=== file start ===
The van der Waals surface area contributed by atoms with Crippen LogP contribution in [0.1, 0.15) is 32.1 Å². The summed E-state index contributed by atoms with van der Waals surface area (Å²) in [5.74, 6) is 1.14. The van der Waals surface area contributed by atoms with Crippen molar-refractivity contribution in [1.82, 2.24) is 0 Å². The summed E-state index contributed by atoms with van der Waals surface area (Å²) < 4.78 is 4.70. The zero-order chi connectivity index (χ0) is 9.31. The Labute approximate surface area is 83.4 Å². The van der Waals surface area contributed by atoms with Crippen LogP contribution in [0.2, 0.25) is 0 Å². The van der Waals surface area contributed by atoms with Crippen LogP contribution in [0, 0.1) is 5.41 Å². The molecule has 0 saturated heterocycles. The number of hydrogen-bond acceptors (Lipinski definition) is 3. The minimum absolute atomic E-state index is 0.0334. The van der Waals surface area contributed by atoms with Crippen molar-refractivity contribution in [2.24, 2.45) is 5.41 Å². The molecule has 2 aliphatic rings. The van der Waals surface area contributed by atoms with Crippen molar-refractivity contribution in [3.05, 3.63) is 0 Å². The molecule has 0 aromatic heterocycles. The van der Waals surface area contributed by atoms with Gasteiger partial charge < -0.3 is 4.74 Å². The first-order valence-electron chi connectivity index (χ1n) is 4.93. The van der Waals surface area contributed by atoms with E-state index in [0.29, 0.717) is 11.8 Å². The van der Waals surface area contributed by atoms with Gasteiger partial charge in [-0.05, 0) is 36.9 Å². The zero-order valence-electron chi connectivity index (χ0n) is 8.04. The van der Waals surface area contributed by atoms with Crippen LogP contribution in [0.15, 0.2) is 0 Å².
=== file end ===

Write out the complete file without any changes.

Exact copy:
The van der Waals surface area contributed by atoms with Crippen LogP contribution in [0.1, 0.15) is 32.1 Å². The summed E-state index contributed by atoms with van der Waals surface area (Å²) in [5.74, 6) is 1.14. The van der Waals surface area contributed by atoms with Crippen molar-refractivity contribution in [1.82, 2.24) is 0 Å². The summed E-state index contributed by atoms with van der Waals surface area (Å²) < 4.78 is 4.70. The zero-order chi connectivity index (χ0) is 9.31. The Labute approximate surface area is 83.4 Å². The van der Waals surface area contributed by atoms with Crippen LogP contribution in [0.2, 0.25) is 0 Å². The van der Waals surface area contributed by atoms with Crippen LogP contribution in [0, 0.1) is 5.41 Å². The molecule has 0 saturated heterocycles. The number of hydrogen-bond acceptors (Lipinski definition) is 3. The minimum absolute atomic E-state index is 0.0334. The van der Waals surface area contributed by atoms with Crippen molar-refractivity contribution in [2.24, 2.45) is 5.41 Å². The molecule has 2 aliphatic rings. The van der Waals surface area contributed by atoms with Crippen molar-refractivity contribution in [3.05, 3.63) is 0 Å². The molecule has 0 aromatic heterocycles. The van der Waals surface area contributed by atoms with Gasteiger partial charge < -0.3 is 4.74 Å². The first-order valence-electron chi connectivity index (χ1n) is 4.93. The van der Waals surface area contributed by atoms with E-state index in [0.29, 0.717) is 11.8 Å². The van der Waals surface area contributed by atoms with Gasteiger partial charge in [-0.05, 0) is 36.9 Å². The zero-order valence-electron chi connectivity index (χ0n) is 8.04. The van der Waals surface area contributed by atoms with Crippen LogP contribution in [0.15, 0.2) is 0 Å².